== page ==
Should Chris Capuano be on the Angels Radar?


Veteran southpaw, Chris Capuano, is currently participating in the Japan All-Star Series with the Major League Baseball All-Star team. Capuano is pitching very well in the series, and is reportedly drawing interest from multiple Nippon League clubs. Capuano started the 2014 season pitching with the Boston Red Sox, and finished the campaign playing for the New York Yankees.

Capuano is a name the Halos could conceivably have interest in. He has the ability to start ballgames, he has experience pitching in relief, and he should come at a bargain price. The 36-year-old lefty apparently has always been intrigued by the idea of playing in Japan, but obviously would listen if an MLB team comes calling.

The Good

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221. That is the number of starts Chris Capuano has made in just over 9 big league seasons. Cap has plenty of experience. His 12 starts in 2014 were his lowest total since 2010, but that had more to do with his situation than his performance. Capuano started 84 ballgames between 2011 and 2013. Chris has appeared in one career postseason game, and was an All-Star in 2006 for the Milwaukee Brewers.

For a 36-year-old, Capuano’s numbers have stayed relatively consistent over the past few seasons. After a rough start to 2014 in Boston, Capuano joined the Yankees in early July, and reasserted himself as a legitimate big league starter. Capuano posted a 4.25 ERA over his 12 outings last season with New York, which beats his 4.28 career average. His 7.5 strikeouts per 9 innings matched his career average, and his 2.6 walks per 9 innings bested his 2.8 average. Cap registered a 2.89 strikeout per walk ratio, once again beating his career average of 2.66. His 3.85 FIP last season was really impressive, and blew away his career average of 4.22. None of these numbers suggest that Capuano is declining, if anything he appears to be pitching better over the past four seasons than at any other point in his career.

Perhaps, the biggest thing Capuano would bring to the Angels in 2015 is his versatility. He has shown the ability to take the ball every five days and give you quality innings, but he has also shown a willingness to work out of the pen. Cap could be an insurance plan for if Garrett Richards is not able to make it back in time for opening day, or if one of the other starters goes down with an injury during the season. He could start the season as the final member of the rotation, and shift into the bullpen if, Hector Santiago, or, Nick Tropeano, prove worthy of the spot. Capuano may not be household name, but he can do a lot of good things for a team.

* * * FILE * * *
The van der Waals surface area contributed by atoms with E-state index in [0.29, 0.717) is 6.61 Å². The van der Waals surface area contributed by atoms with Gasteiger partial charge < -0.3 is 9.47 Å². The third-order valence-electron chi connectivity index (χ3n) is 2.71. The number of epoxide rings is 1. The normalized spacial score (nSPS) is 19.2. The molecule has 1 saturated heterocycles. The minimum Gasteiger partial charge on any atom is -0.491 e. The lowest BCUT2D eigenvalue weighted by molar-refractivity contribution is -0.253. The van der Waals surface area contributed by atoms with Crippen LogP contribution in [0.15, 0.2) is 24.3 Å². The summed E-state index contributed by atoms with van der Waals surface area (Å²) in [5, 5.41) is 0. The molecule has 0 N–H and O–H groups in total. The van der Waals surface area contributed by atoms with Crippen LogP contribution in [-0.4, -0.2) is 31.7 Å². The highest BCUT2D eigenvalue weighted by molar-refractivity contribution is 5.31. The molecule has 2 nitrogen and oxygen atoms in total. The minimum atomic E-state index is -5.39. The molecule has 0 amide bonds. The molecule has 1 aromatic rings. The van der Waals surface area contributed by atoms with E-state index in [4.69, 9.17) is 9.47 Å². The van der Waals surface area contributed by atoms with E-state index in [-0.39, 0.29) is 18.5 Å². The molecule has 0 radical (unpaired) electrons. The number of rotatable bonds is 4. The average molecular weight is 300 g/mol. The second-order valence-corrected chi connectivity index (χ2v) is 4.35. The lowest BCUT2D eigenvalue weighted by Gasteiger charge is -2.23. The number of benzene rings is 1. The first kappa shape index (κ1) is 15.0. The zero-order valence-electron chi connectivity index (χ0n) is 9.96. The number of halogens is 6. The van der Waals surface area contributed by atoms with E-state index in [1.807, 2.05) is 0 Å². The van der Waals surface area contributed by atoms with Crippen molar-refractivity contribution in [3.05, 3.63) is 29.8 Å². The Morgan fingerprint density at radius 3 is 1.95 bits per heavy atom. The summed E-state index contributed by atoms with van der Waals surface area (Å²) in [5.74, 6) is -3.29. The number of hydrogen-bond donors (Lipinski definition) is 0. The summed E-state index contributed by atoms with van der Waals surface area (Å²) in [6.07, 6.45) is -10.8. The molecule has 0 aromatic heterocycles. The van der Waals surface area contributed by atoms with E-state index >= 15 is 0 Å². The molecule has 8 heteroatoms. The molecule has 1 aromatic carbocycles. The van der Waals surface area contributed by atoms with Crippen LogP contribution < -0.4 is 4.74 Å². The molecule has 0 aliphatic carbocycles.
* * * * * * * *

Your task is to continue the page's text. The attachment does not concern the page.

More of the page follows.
The Bad

Chris Capuano has plenty of regular season experience, but he has pitched just three innings of October baseball in his career. His lone work in the playoffs came in 2013 pitching for the Los Angeles Dodgers in the National League Division Series against the Atlanta Braves. Cap threw three innings in relief, striking out three, and issuing three free passes. He did hold the Braves off the scoreboard, but he was not overly impressive.

2014 did not start the way Capuano or the Boston Red Sox had hoped. The Sox chose to use Cap as a reliever, and that move backfired. Capuano went 1-1 with a 4.55 ERA across 28 appearances. While he was not horrible for the Red Sox, Capuano was released from his contract on July 1st. He had trouble keeping the ball in the strike zone while pitching for Boston, averaging 4.3 walks per 9 innings in 2014, as compared to his career mark of 2.8. Capuano’s performance should give any interested teams pause about his effectiveness coming out of the bullpen.

Capuano relies heavily on a sinker that tops out in the mid 80’s, while mixing in a changeup, curveball, and slider to get hitters out. His stuff is by no means overpowering, as Capuano is considered to be a finesse southpaw. Capuano has showcased above average command throughout his career, but if that aspect of his game were to drop off, his value could diminish considerably.

Projected Contract

Chris Capuano is likely to only be offered a one-year deal from Major League teams. Last offseason, Capuano signed a one-year contract with the Boston Red Sox worth $2.5 million. Based on his performance in 2014, Cap will likely receive a similar contract this offseason. If the Angels were to offer him a one-year deal worth $2.5 to $3 million, Capuano would likely be interested.

However, if the reports coming out of Japan are true, and Capuano is interested in playing overseas next season, it may be tough for the Halos to compete. A story in the Japan Times suggests that Chris has always been curious about playing in the NPB. According to Capuano, he and his wife have really enjoyed their time in Japan this fall. I would imagine that if he signed with a Japanese team, Capuano would likely be given a guaranteed spot in the starting rotation, and a prominent role on the team. For Capuano playing overseas might be a more attractive option than fighting for a spot on a big league club this spring. If he comes back and signs with an MLB team, he will likely be guaranteed nothing in regards to a spot in a starting rotation.

If Capuano is drinking the sake, and wants give the NPB a shot, I would consider raising my offer to $4 million.


I think signing Chris Capuano would make the Angels better in 2015. Capuano is exactly the type of guy the Angels have to pursue this offseason. His experience, versatility, consistency, and price tag all make Capuano an attractive option for the Halos. With the current cash constraints, Angels general manager, Jerry Dipoto, is dealing with, a guy like Capuano could give you plenty of bang for your buck. Capuano is unlikely to make 30 starts or hurl 200 innings in 2015, but he could easily make 20 starts and pitch 150 innings. You would be hard pressed to find better value for less than $5 million dollars in today’s game.